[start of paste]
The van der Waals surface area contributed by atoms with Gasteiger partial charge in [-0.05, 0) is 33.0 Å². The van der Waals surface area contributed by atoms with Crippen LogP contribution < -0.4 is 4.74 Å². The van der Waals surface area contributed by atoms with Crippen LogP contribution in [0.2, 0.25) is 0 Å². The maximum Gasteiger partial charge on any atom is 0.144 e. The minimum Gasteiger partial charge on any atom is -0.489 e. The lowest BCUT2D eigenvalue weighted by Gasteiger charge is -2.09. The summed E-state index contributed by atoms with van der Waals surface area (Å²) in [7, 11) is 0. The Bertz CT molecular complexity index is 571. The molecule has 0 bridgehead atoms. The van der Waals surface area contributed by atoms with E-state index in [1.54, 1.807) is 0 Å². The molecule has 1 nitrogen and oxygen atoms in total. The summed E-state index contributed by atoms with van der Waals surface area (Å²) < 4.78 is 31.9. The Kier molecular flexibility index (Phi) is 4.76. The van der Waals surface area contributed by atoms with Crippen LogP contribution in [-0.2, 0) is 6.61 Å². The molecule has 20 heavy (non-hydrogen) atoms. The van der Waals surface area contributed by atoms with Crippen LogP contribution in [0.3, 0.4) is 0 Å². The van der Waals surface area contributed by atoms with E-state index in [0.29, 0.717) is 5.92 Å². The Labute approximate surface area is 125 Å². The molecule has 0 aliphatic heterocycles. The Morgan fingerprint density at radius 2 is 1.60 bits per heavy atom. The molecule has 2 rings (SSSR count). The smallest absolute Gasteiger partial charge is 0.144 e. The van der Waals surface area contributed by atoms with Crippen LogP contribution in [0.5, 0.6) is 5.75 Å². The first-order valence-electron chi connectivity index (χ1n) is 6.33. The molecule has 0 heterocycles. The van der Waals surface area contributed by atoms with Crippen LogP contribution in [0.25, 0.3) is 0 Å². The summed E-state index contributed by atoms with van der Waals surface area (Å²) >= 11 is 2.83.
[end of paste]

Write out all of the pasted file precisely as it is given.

The van der Waals surface area contributed by atoms with Gasteiger partial charge in [-0.05, 0) is 33.0 Å². The van der Waals surface area contributed by atoms with Crippen LogP contribution < -0.4 is 4.74 Å². The van der Waals surface area contributed by atoms with Crippen LogP contribution in [0.2, 0.25) is 0 Å². The maximum Gasteiger partial charge on any atom is 0.144 e. The minimum Gasteiger partial charge on any atom is -0.489 e. The lowest BCUT2D eigenvalue weighted by Gasteiger charge is -2.09. The summed E-state index contributed by atoms with van der Waals surface area (Å²) in [7, 11) is 0. The Bertz CT molecular complexity index is 571. The molecule has 0 bridgehead atoms. The van der Waals surface area contributed by atoms with E-state index in [1.54, 1.807) is 0 Å². The molecule has 1 nitrogen and oxygen atoms in total. The summed E-state index contributed by atoms with van der Waals surface area (Å²) < 4.78 is 31.9. The Kier molecular flexibility index (Phi) is 4.76. The van der Waals surface area contributed by atoms with Crippen LogP contribution in [-0.2, 0) is 6.61 Å². The molecule has 20 heavy (non-hydrogen) atoms. The van der Waals surface area contributed by atoms with Crippen LogP contribution in [0.3, 0.4) is 0 Å². The van der Waals surface area contributed by atoms with E-state index in [0.29, 0.717) is 5.92 Å². The Labute approximate surface area is 125 Å². The molecule has 0 aliphatic heterocycles. The Morgan fingerprint density at radius 2 is 1.60 bits per heavy atom. The molecule has 2 rings (SSSR count). The smallest absolute Gasteiger partial charge is 0.144 e. The van der Waals surface area contributed by atoms with Crippen LogP contribution in [0.5, 0.6) is 5.75 Å². The first-order valence-electron chi connectivity index (χ1n) is 6.33. The molecule has 0 heterocycles. The van der Waals surface area contributed by atoms with Crippen LogP contribution in [0.25, 0.3) is 0 Å². The summed E-state index contributed by atoms with van der Waals surface area (Å²) >= 11 is 2.83.